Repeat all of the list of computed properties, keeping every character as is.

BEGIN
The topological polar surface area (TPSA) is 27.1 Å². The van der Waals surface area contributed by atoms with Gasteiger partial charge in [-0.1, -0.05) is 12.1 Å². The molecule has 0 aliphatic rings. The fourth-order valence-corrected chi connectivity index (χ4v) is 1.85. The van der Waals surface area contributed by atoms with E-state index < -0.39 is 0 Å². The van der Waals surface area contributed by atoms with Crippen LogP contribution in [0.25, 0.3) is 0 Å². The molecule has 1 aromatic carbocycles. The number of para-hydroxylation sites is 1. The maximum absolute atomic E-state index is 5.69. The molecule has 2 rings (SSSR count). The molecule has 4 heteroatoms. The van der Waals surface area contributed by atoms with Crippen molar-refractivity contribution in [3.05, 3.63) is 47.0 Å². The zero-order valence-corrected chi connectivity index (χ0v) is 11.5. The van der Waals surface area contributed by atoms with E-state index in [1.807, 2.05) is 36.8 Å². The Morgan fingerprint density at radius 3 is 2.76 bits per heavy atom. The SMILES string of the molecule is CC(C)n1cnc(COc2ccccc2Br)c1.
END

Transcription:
The topological polar surface area (TPSA) is 27.1 Å². The van der Waals surface area contributed by atoms with Gasteiger partial charge in [-0.1, -0.05) is 12.1 Å². The molecule has 0 aliphatic rings. The fourth-order valence-corrected chi connectivity index (χ4v) is 1.85. The van der Waals surface area contributed by atoms with E-state index < -0.39 is 0 Å². The van der Waals surface area contributed by atoms with Crippen LogP contribution in [0.25, 0.3) is 0 Å². The molecule has 1 aromatic carbocycles. The number of para-hydroxylation sites is 1. The maximum absolute atomic E-state index is 5.69. The molecule has 2 rings (SSSR count). The molecule has 4 heteroatoms. The van der Waals surface area contributed by atoms with Crippen molar-refractivity contribution in [3.05, 3.63) is 47.0 Å². The zero-order valence-corrected chi connectivity index (χ0v) is 11.5. The van der Waals surface area contributed by atoms with E-state index in [1.807, 2.05) is 36.8 Å². The Morgan fingerprint density at radius 3 is 2.76 bits per heavy atom. The SMILES string of the molecule is CC(C)n1cnc(COc2ccccc2Br)c1.